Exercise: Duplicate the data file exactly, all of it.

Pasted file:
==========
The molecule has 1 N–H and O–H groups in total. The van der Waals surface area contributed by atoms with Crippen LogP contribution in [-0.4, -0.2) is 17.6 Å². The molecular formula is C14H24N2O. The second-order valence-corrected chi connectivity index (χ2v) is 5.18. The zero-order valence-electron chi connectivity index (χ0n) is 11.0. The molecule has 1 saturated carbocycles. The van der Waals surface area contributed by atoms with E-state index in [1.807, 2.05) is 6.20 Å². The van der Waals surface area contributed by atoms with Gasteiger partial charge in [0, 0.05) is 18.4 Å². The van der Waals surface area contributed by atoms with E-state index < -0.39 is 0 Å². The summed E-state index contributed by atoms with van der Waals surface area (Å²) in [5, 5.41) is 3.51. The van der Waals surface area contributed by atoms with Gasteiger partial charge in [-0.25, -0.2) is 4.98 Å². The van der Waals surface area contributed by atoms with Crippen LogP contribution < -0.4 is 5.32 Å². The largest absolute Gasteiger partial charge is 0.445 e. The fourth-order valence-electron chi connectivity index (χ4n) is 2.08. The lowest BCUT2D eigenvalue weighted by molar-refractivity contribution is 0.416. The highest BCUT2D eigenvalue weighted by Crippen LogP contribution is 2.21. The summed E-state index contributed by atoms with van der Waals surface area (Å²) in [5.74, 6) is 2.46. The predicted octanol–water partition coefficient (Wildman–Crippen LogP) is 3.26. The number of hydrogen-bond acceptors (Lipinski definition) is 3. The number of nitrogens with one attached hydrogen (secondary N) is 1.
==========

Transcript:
The molecule has 1 N–H and O–H groups in total. The van der Waals surface area contributed by atoms with Crippen LogP contribution in [-0.4, -0.2) is 17.6 Å². The molecular formula is C14H24N2O. The second-order valence-corrected chi connectivity index (χ2v) is 5.18. The zero-order valence-electron chi connectivity index (χ0n) is 11.0. The molecule has 1 saturated carbocycles. The van der Waals surface area contributed by atoms with E-state index in [1.807, 2.05) is 6.20 Å². The van der Waals surface area contributed by atoms with Gasteiger partial charge in [0, 0.05) is 18.4 Å². The van der Waals surface area contributed by atoms with E-state index < -0.39 is 0 Å². The summed E-state index contributed by atoms with van der Waals surface area (Å²) in [5, 5.41) is 3.51. The van der Waals surface area contributed by atoms with Gasteiger partial charge in [-0.25, -0.2) is 4.98 Å². The van der Waals surface area contributed by atoms with Crippen LogP contribution < -0.4 is 5.32 Å². The largest absolute Gasteiger partial charge is 0.445 e. The fourth-order valence-electron chi connectivity index (χ4n) is 2.08. The lowest BCUT2D eigenvalue weighted by molar-refractivity contribution is 0.416. The highest BCUT2D eigenvalue weighted by Crippen LogP contribution is 2.21. The summed E-state index contributed by atoms with van der Waals surface area (Å²) in [5.74, 6) is 2.46. The predicted octanol–water partition coefficient (Wildman–Crippen LogP) is 3.26. The number of hydrogen-bond acceptors (Lipinski definition) is 3. The number of nitrogens with one attached hydrogen (secondary N) is 1.